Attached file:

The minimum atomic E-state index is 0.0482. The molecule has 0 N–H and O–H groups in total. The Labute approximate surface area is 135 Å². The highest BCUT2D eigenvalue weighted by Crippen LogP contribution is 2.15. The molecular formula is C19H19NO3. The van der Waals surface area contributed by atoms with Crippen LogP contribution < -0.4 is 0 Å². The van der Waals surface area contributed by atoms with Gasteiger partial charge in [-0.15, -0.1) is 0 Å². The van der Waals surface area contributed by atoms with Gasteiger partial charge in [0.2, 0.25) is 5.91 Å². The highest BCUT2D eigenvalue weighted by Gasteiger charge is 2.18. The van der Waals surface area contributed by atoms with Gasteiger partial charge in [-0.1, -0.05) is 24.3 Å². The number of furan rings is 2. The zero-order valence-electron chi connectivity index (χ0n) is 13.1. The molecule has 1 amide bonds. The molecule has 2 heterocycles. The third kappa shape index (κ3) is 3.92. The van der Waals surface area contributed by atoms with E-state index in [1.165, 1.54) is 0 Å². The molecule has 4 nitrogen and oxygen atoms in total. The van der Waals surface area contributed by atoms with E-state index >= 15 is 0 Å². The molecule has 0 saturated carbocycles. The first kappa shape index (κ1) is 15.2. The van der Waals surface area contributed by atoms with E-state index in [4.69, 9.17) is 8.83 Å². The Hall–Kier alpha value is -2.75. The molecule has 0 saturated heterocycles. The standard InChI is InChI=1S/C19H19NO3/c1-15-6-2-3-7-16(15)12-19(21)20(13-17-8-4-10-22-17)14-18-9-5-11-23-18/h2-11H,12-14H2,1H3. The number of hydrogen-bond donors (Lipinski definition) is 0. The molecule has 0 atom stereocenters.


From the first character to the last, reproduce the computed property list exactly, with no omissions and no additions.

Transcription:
The minimum atomic E-state index is 0.0482. The molecule has 0 N–H and O–H groups in total. The Labute approximate surface area is 135 Å². The highest BCUT2D eigenvalue weighted by Crippen LogP contribution is 2.15. The molecular formula is C19H19NO3. The van der Waals surface area contributed by atoms with Crippen LogP contribution < -0.4 is 0 Å². The van der Waals surface area contributed by atoms with Gasteiger partial charge in [-0.15, -0.1) is 0 Å². The van der Waals surface area contributed by atoms with Gasteiger partial charge in [0.2, 0.25) is 5.91 Å². The highest BCUT2D eigenvalue weighted by Gasteiger charge is 2.18. The van der Waals surface area contributed by atoms with Gasteiger partial charge in [-0.1, -0.05) is 24.3 Å². The number of furan rings is 2. The zero-order valence-electron chi connectivity index (χ0n) is 13.1. The molecule has 1 amide bonds. The molecule has 2 heterocycles. The third kappa shape index (κ3) is 3.92. The van der Waals surface area contributed by atoms with E-state index in [1.165, 1.54) is 0 Å². The molecule has 4 nitrogen and oxygen atoms in total. The van der Waals surface area contributed by atoms with E-state index >= 15 is 0 Å². The molecule has 0 saturated carbocycles. The first kappa shape index (κ1) is 15.2. The van der Waals surface area contributed by atoms with E-state index in [4.69, 9.17) is 8.83 Å². The Hall–Kier alpha value is -2.75. The molecule has 0 saturated heterocycles. The standard InChI is InChI=1S/C19H19NO3/c1-15-6-2-3-7-16(15)12-19(21)20(13-17-8-4-10-22-17)14-18-9-5-11-23-18/h2-11H,12-14H2,1H3. The number of hydrogen-bond donors (Lipinski definition) is 0. The molecule has 0 atom stereocenters.